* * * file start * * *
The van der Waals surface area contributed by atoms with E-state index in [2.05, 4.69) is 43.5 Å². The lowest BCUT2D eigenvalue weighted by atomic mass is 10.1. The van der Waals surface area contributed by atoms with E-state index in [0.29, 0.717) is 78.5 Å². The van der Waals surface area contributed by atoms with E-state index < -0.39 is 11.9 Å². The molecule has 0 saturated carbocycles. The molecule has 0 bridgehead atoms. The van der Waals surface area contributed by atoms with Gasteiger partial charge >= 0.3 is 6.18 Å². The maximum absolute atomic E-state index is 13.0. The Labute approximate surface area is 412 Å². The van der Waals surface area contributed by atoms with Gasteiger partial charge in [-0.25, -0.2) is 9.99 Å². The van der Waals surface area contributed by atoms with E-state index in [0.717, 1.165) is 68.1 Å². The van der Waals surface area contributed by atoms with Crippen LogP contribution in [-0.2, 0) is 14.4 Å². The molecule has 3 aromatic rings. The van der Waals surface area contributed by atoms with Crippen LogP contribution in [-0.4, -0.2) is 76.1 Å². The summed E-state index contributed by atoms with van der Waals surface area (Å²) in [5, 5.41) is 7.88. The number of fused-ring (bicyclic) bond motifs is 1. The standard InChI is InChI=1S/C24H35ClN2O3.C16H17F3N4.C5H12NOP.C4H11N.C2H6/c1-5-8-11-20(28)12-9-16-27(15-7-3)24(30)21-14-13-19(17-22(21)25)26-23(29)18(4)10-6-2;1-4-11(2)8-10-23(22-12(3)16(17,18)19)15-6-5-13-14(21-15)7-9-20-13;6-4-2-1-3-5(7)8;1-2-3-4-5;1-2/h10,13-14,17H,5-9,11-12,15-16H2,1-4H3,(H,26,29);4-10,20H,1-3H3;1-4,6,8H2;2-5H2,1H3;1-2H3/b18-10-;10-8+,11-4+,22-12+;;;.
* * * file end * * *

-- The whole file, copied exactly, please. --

The van der Waals surface area contributed by atoms with E-state index in [2.05, 4.69) is 43.5 Å². The lowest BCUT2D eigenvalue weighted by atomic mass is 10.1. The van der Waals surface area contributed by atoms with E-state index in [0.29, 0.717) is 78.5 Å². The van der Waals surface area contributed by atoms with E-state index < -0.39 is 11.9 Å². The molecule has 0 saturated carbocycles. The molecule has 0 bridgehead atoms. The van der Waals surface area contributed by atoms with Gasteiger partial charge >= 0.3 is 6.18 Å². The maximum absolute atomic E-state index is 13.0. The Labute approximate surface area is 412 Å². The van der Waals surface area contributed by atoms with Gasteiger partial charge in [-0.25, -0.2) is 9.99 Å². The van der Waals surface area contributed by atoms with E-state index in [0.717, 1.165) is 68.1 Å². The van der Waals surface area contributed by atoms with Crippen LogP contribution in [-0.2, 0) is 14.4 Å². The molecule has 3 aromatic rings. The van der Waals surface area contributed by atoms with Crippen LogP contribution in [-0.4, -0.2) is 76.1 Å². The summed E-state index contributed by atoms with van der Waals surface area (Å²) in [5, 5.41) is 7.88. The number of fused-ring (bicyclic) bond motifs is 1. The standard InChI is InChI=1S/C24H35ClN2O3.C16H17F3N4.C5H12NOP.C4H11N.C2H6/c1-5-8-11-20(28)12-9-16-27(15-7-3)24(30)21-14-13-19(17-22(21)25)26-23(29)18(4)10-6-2;1-4-11(2)8-10-23(22-12(3)16(17,18)19)15-6-5-13-14(21-15)7-9-20-13;6-4-2-1-3-5(7)8;1-2-3-4-5;1-2/h10,13-14,17H,5-9,11-12,15-16H2,1-4H3,(H,26,29);4-10,20H,1-3H3;1-4,6,8H2;2-5H2,1H3;1-2H3/b18-10-;10-8+,11-4+,22-12+;;;.